You may have heard of sequestered juries in the courtroom but probably you haven’t heard of sequestered science. Sequestered science is the name given by the project on Scientific Knowledge and Public Policy (SKAPP) to scientific knowledge concealed from the public. [Full disclosure; I am personally acquainted with the SKAPPers]. Last year they held a scholarly conference on the subject. It is published in the journal Law and Contemporary Problems and you can download the papers for free at the SKAPP site.
It’s not that there aren’t reasons to keep some kinds of science from public view, for example, from competitors in business. Like most things, it’s a question of balance and trade-offs. And there are some practices – like sealing evidence in lawsuits that might materially affect public health, or concealing the results of unfavorable clinical trials – that are clearly not in the public interest.
In the forward to the collection of papers Dr. David Michaels of George Washington University sets out some of the issues:
“The processes used to maintain secrecy are easily abused, and the institutional tools and imperatives that hide data are stronger than those that promote data sharing,” writes SKAPP Director David Michaels, PhD in the issue’s foreword.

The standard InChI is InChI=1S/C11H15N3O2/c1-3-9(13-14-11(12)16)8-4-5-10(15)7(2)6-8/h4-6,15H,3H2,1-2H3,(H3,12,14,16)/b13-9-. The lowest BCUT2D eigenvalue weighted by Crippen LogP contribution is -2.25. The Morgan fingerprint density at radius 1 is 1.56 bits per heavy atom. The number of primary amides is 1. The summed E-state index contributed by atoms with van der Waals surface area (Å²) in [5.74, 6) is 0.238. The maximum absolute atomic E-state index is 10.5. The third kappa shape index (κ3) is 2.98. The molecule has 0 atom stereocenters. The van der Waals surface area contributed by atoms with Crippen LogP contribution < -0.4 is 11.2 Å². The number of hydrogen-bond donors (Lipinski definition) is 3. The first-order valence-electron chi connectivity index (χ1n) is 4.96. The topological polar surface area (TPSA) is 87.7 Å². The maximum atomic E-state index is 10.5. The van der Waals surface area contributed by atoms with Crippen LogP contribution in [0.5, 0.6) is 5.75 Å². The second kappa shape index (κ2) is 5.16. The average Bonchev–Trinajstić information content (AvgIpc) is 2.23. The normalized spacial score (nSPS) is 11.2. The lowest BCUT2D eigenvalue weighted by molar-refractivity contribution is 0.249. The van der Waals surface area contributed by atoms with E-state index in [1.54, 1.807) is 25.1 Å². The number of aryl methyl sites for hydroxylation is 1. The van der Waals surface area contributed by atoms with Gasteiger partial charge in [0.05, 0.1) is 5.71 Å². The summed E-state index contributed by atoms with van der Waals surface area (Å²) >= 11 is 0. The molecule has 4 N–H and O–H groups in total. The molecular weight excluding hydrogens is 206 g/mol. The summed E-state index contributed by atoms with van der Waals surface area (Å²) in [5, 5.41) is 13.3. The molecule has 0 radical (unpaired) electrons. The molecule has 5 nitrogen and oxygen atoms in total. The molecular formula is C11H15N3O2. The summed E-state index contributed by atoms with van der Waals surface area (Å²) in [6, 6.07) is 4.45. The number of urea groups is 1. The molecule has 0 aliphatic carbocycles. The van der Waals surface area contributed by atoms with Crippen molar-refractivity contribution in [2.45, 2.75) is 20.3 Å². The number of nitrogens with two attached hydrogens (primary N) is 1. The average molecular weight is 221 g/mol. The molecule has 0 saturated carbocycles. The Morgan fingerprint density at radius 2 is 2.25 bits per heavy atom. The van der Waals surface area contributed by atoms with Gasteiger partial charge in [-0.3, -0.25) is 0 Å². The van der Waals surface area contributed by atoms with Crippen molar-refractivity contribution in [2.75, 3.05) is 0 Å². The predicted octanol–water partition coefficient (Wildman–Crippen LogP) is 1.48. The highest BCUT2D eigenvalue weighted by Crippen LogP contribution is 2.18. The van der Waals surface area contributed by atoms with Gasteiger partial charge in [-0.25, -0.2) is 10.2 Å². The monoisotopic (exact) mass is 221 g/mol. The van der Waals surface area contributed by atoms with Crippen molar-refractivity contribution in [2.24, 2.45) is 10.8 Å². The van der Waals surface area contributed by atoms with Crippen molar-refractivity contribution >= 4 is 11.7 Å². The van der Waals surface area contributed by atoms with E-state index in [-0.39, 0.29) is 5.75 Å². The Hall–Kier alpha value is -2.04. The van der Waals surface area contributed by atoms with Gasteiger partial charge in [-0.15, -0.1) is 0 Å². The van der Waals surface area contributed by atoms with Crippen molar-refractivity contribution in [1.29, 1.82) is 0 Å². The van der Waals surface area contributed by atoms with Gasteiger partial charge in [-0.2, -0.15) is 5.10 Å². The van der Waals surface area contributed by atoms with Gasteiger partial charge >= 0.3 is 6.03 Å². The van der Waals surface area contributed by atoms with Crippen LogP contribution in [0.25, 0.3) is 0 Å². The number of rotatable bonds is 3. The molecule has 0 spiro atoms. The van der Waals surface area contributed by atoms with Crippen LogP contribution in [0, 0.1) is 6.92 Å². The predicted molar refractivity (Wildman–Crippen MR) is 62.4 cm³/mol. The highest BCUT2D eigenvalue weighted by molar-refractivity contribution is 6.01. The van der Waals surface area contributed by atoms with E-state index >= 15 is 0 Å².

Michaels cites tobacco and asbestos as “the best known and most tragic examples of data sequestration contributing to public health disasters” and adds Merck’s slanted interpretation of Vioxx clinical trial data to the list of cases in which a lack of transparency had widespread fatal consequences.
Michaels’s proposal, for a “Sarbanes-Oxley for Science,” involves mechanisms to ensure that scientific information provided to the public and regulatory agencies is accurate and complete, much as the Sarbanes-Oxley Act passed in the wake of the Enron and WorldCom accounting scandals attempts to ensure the accuracy of financial information. Scientists who reveal information improperly hidden from regulators would also receive whistleblower protections.
By its nature this is not a visible issue, but it is an extremely important one. The scholars who came together New York two years ago include some of the best minds on science and public policy we have. Harvard’s Sheila Jasanoff, Anthony Robbins and Dan Givelbar (Tufts University and Northeastern Law School), philosopher of science Susan Haack (University of Miami) are among the authors.
And best of all you can read them for free. Nothing sequestered here. Available either at the SKAPP site (all articles in .pdf format) along with a lot of other great stuff) or at Law and Contemporary Problems.